The thing about loving sci-fi and fantasy is: there’s a lot of crap out there. It’s gotten better since dork culture went mainstream about 10 years ago, but still. If you’re a fan, you feel me on this. You probably pick up just about anything to get your SFF fix, and are pleasantly surprised if the writer even approaches decent characterization, cohesive plot, and/or above-average prose. You recommend these books to your like-minded friends. You find yourself reading really inferior sequels to fantastic books like Dune (the first sequel is actually okay) and Ender’s Game (ditto) hoping to recapture the excitement that dawned on you as you turned maybe page 10 or 50 of one of those books and realized that hey, this was fucking awesome.
Of this latter category, I find there are two types of books: the kind that take a trope, usually The Chosen One plot, or The Government Totally Sucks* plot, and spin it so well that it feels fresh. The second kind, the rarer kind, is actually new. Like me, you might not even fully realize what you’re reading till you get to the end. Books 1 and 2 of Patrick Rothfuss’ Kingkiller Chronicle trilogy were those kind of books for me. The writing was exceptional, and the books were dark and fun and funny and sad, but I initially thought they were rambling. After reading the first two books, I woke up to the fact that I only thought they were rambling because for the first time in ages, I had no idea what the hell was going to happen. It was going somewhere, just not anywhere I had ever been before. I read each of those 700+ page books 3 more times, found something new each time, and am on a level of excitement for the third book that I haven’t reached since I was standing outside a Barnes & Noble at midnight waiting for The Order of the Phoenix to be released. Fucking awesome.
The Lies of Locke Lamora and its successors (entitled the “Gentlemen Bastards” series) belong in Category II: Whole. New. Deal. You meet Locke as a young orphan with a talent for thievery. You think: “Yep. Been there. Seen this. But maybe it’ll be fun.” You haven’t been here. Not this way. See, Locke is an orphan, and he is smarter and more talented than other thieves… but he’s not The Chosen One. In fact, Locke fucks up. Colossally. And many of his fuck-ups drive the plot of the book and interact with other plot elements in ways that are novel and intriguing.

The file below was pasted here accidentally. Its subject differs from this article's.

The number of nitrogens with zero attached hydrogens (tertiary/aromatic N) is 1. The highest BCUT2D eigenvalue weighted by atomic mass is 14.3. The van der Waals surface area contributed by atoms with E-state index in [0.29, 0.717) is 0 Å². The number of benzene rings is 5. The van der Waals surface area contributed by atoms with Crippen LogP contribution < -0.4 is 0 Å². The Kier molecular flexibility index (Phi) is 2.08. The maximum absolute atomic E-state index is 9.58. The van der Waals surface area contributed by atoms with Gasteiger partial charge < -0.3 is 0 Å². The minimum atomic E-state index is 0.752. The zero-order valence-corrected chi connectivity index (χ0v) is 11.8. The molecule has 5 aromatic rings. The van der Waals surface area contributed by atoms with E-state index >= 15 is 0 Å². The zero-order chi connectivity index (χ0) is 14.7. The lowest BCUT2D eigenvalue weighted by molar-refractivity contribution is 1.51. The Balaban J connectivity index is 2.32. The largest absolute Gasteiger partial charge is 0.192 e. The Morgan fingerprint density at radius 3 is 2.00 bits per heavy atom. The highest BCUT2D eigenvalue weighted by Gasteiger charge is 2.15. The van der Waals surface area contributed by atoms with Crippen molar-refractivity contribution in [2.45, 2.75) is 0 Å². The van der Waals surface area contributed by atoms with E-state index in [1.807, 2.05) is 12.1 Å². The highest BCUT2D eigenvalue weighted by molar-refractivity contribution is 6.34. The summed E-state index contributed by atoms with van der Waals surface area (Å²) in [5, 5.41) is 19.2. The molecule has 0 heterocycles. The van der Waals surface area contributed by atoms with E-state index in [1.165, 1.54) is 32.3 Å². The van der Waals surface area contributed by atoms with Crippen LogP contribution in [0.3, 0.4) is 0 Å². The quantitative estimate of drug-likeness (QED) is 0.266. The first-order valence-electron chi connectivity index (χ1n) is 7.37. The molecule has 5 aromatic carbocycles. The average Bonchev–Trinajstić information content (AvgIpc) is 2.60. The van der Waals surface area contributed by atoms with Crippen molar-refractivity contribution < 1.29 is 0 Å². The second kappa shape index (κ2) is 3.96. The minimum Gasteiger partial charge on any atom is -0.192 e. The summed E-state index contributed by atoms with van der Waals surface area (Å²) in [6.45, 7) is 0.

These plot elements, by the way, as of my reading of the second book in this series, don’t seem to be adding up to anything in any hurry, which is why you don’t see me writing much of a plot summary: there’s a lot going on, and that’s the point. Yes, there’s a conflict created in book one that follows Locke to book two and will likely not be resolved for a bit, but I found myself reading just to see how in the hell old Locke Lamora was going to get himself out of the next jam. The books wrap up their major plotlines within themselves, but are episodic in nature. Locke is like James Bond or Sherlock Holmes in that you read the books because you’re in the mood for a “Locke Lamora” book. (But he’s not like those other characters in any other respects.)
I might be in the minority here, but I enjoyed the second book, Red Seas Under Red Skies, even more than the first. It’s possible that, being more aware of what I was dealing with, I was able to settle in comfortably and just watch the shit hit the fan. I was also freer to notice how absolutely hilarious some of the dialogue is. Lynch is shamelessly hammy and playful with his characters, and it’s joyful to read. There is relentless cursing–real cursing, not “fracking”– that, far from feeling gratuitous, feels organic to Lynch’s closely-drawn parallel world and makes the dialogue crackle. Locke Lamora jumping aboard a ship of violent religious fanatics while yelling, “The gods have sent your doom, motherfuckers!” is one of the funniest things I’ve seen in print.
The Gentlemen Bastards series isn’t profound, or highly intellectual, or even deeply touching most of the time. But fellow sci-fi/fantasy nerds, the point is this: these books are fun as hell. And though there are most definitely elements of things you’ve seen before, these elements are used as tools with which to build something fresh and smart and fucking awesome.